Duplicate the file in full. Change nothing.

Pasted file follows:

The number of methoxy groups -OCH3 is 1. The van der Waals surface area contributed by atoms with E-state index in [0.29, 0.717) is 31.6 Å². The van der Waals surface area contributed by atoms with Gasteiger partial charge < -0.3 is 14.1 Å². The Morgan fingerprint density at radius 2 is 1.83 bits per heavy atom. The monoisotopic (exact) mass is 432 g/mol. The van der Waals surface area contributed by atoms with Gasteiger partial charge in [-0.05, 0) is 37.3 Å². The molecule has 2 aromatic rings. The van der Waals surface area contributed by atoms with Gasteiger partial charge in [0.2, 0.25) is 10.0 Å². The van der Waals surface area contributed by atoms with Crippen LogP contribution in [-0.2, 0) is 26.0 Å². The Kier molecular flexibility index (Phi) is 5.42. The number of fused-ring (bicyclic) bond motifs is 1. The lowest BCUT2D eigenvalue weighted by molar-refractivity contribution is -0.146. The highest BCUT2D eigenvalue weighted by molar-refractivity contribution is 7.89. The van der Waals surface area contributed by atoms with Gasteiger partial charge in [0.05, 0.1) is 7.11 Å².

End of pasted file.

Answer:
The number of methoxy groups -OCH3 is 1. The van der Waals surface area contributed by atoms with E-state index in [0.29, 0.717) is 31.6 Å². The van der Waals surface area contributed by atoms with Gasteiger partial charge < -0.3 is 14.1 Å². The Morgan fingerprint density at radius 2 is 1.83 bits per heavy atom. The monoisotopic (exact) mass is 432 g/mol. The van der Waals surface area contributed by atoms with Gasteiger partial charge in [-0.05, 0) is 37.3 Å². The molecule has 2 aromatic rings. The van der Waals surface area contributed by atoms with Gasteiger partial charge in [0.2, 0.25) is 10.0 Å². The van der Waals surface area contributed by atoms with Crippen LogP contribution in [-0.2, 0) is 26.0 Å². The Kier molecular flexibility index (Phi) is 5.42. The number of fused-ring (bicyclic) bond motifs is 1. The lowest BCUT2D eigenvalue weighted by molar-refractivity contribution is -0.146. The highest BCUT2D eigenvalue weighted by molar-refractivity contribution is 7.89. The van der Waals surface area contributed by atoms with Gasteiger partial charge in [0.05, 0.1) is 7.11 Å².